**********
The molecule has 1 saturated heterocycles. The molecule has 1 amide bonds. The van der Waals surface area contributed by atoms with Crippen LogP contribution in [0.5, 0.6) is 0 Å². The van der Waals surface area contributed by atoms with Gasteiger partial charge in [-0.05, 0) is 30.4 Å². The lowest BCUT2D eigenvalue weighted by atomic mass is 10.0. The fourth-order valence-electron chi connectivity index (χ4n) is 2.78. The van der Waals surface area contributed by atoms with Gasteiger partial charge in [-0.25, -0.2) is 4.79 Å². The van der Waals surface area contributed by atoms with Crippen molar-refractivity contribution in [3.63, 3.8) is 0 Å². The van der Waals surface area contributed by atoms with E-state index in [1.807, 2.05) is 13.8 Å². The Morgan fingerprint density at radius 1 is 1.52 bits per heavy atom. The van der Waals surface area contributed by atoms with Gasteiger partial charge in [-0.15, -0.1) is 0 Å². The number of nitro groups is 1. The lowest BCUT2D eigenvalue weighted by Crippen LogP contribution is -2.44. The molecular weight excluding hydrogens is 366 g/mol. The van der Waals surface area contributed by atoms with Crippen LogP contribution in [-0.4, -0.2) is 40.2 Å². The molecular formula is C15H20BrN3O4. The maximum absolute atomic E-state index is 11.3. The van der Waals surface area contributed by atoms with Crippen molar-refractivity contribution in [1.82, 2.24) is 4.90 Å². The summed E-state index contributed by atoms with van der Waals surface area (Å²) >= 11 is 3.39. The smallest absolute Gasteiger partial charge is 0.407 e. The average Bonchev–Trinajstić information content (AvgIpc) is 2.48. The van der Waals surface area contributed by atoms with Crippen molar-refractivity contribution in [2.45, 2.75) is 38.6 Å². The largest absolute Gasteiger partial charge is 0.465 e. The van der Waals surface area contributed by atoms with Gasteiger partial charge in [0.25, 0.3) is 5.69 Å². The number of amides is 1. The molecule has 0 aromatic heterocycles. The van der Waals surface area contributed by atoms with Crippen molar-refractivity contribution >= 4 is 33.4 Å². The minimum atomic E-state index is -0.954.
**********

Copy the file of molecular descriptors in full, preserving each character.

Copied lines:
The molecule has 1 saturated heterocycles. The molecule has 1 amide bonds. The van der Waals surface area contributed by atoms with Crippen LogP contribution in [0.5, 0.6) is 0 Å². The van der Waals surface area contributed by atoms with Gasteiger partial charge in [-0.05, 0) is 30.4 Å². The lowest BCUT2D eigenvalue weighted by atomic mass is 10.0. The fourth-order valence-electron chi connectivity index (χ4n) is 2.78. The van der Waals surface area contributed by atoms with Gasteiger partial charge in [-0.25, -0.2) is 4.79 Å². The van der Waals surface area contributed by atoms with Crippen molar-refractivity contribution in [3.63, 3.8) is 0 Å². The van der Waals surface area contributed by atoms with E-state index in [1.807, 2.05) is 13.8 Å². The Morgan fingerprint density at radius 1 is 1.52 bits per heavy atom. The van der Waals surface area contributed by atoms with Gasteiger partial charge in [-0.15, -0.1) is 0 Å². The number of nitro groups is 1. The lowest BCUT2D eigenvalue weighted by Crippen LogP contribution is -2.44. The molecular weight excluding hydrogens is 366 g/mol. The van der Waals surface area contributed by atoms with Crippen LogP contribution in [-0.4, -0.2) is 40.2 Å². The molecular formula is C15H20BrN3O4. The maximum absolute atomic E-state index is 11.3. The van der Waals surface area contributed by atoms with Crippen molar-refractivity contribution in [1.82, 2.24) is 4.90 Å². The summed E-state index contributed by atoms with van der Waals surface area (Å²) >= 11 is 3.39. The smallest absolute Gasteiger partial charge is 0.407 e. The average Bonchev–Trinajstić information content (AvgIpc) is 2.48. The van der Waals surface area contributed by atoms with Crippen molar-refractivity contribution in [2.45, 2.75) is 38.6 Å². The largest absolute Gasteiger partial charge is 0.465 e. The van der Waals surface area contributed by atoms with Gasteiger partial charge in [0.25, 0.3) is 5.69 Å². The number of amides is 1. The molecule has 0 aromatic heterocycles. The van der Waals surface area contributed by atoms with Crippen molar-refractivity contribution >= 4 is 33.4 Å². The minimum atomic E-state index is -0.954.